There are so many unanswered questions as to who would stay, who would go, and what kind of changes would be made. White has in many ways been synonymous with the sport itself, and how this would affect his future is only one of the many huge questions.
In the past, White had said that there would come a day when he would walk away and not look back, but never gave an indication of when that would be. Others have said that they could see White staying on with a new regime as a public figure, doing his television shows and promoting the live events. Whether he’d devote his entire life to it as he has for the last 15 years is different. Plus, what kind of a salary could he be paid to stick around when he’d be getting something in the neighborhood of $315 million to $360 million in cash if there is a total sale and he has no more ownership stake? It was noted that White really believed after the incredible growth in the early years that they could build UFC into being one of the biggest sports in the world. It’s possible it could get bigger. All signs of late have shown significant growth. Perhaps some day they could even have a Mayweather-Pacquiao day if the right stars aligned at some point. But as modern boxing has shown, that doesn’t change the fundamental level of popularity of the sport as a whole, an realistically, it would never be soccer or the NFL or the NBA.
Patrick asked White if he would stay with the company if part of the agreement in making the sale was his continued involvement because of how closely he is linked to the sport with the public.
“I don’t know. I don’t know how that would all work out, but I’ll tell you this, the day we decide to sell, I probably don’t want to do this anymore. I love this. I love this business. I love the sport. I jump out of bed every day excited to go to work.”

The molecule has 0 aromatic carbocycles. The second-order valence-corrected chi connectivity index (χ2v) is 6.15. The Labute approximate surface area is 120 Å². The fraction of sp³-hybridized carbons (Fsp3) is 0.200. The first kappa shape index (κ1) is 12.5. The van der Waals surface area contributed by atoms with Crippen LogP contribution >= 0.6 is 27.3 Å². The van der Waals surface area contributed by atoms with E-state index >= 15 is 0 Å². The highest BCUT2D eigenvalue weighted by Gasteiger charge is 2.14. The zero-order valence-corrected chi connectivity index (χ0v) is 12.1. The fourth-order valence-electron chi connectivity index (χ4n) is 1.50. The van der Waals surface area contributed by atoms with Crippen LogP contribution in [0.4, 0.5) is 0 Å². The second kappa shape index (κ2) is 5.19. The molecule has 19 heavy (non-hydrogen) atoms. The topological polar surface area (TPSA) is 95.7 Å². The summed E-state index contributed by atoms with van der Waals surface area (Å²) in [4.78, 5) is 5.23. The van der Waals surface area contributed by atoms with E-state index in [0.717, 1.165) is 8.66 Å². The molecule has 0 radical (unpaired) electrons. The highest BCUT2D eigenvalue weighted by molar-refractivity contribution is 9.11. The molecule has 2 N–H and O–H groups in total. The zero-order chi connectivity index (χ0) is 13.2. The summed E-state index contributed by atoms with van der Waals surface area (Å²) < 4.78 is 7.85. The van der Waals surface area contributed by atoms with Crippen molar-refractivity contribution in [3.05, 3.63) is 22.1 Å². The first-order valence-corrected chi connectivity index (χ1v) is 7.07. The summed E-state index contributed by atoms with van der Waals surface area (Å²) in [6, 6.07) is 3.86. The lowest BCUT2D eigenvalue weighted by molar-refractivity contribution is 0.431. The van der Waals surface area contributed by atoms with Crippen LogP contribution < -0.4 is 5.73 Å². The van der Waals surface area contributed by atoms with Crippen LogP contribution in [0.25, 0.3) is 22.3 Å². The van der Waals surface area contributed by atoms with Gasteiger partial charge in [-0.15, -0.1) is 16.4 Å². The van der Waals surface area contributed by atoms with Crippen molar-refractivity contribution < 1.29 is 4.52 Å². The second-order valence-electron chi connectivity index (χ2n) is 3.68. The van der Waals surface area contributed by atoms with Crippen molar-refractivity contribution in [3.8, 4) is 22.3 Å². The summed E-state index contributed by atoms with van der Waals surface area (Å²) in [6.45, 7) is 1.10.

He said if there was a sale it would be a mutual decision with he and Fertitta.
Fertitta has a casino business that just went public that is looking at major acquisitions and expanding. Red Rock Resorts, after going public, announced on 5/10 that they had acquired The Palms Hotel and Casino in Las Vegas in a $312.5 million purchase, a deal scheduled to close in the third quarter of this year. Others have said that Fertitta loves MMA, and the only thing he might like more is to run an NFL team, and that’s unlikely to happen given the NFL’s position on gambling and Fertitta’s business interests. This coincides with talks of the Oakland Raiders moving to Las Vegas, and that a suitable stadium would need to be built in Las Vegas to acquire the team.
Since they had hired Goldman Sachs to shop it around, this was not a situation where somebody came in with an incredible offer that they couldn’t turn down. This is a conscious effort, for a reason, to either get a strategic partner or sell points for a high price or to cash out. Looking for a strategic partner to buy a minority percentage is where the different Chinese companies being key players in the story makes sense, because that’s a difficult market to crack for American companies. But they are in talks with a number of companies. In that case, like with the Abu Dhabi deal, nothing substantial changed and the same people were running things.
White had told people in the past about offers the company had gotten in the past that they had turned down offers that he said made no sense to turn down, because they weren’t looking at selling.
Both ESPN and MMA Fighting pointed to the China-based Dalian Wanda Group as the favorite in the bidding and that the sale could take place as early as July.
Its chairman, Wang Jianlin, the richest man in China, is said to be worth nearly $35 billion. Last year the company bought Atletico Madrid for a reported $48 million and in January purchased Legendary Entertainment, a major Hollywood studio, for a reported $3.5 billion. In 2012, they purchased the AMC Theater chain for $2.6 billion.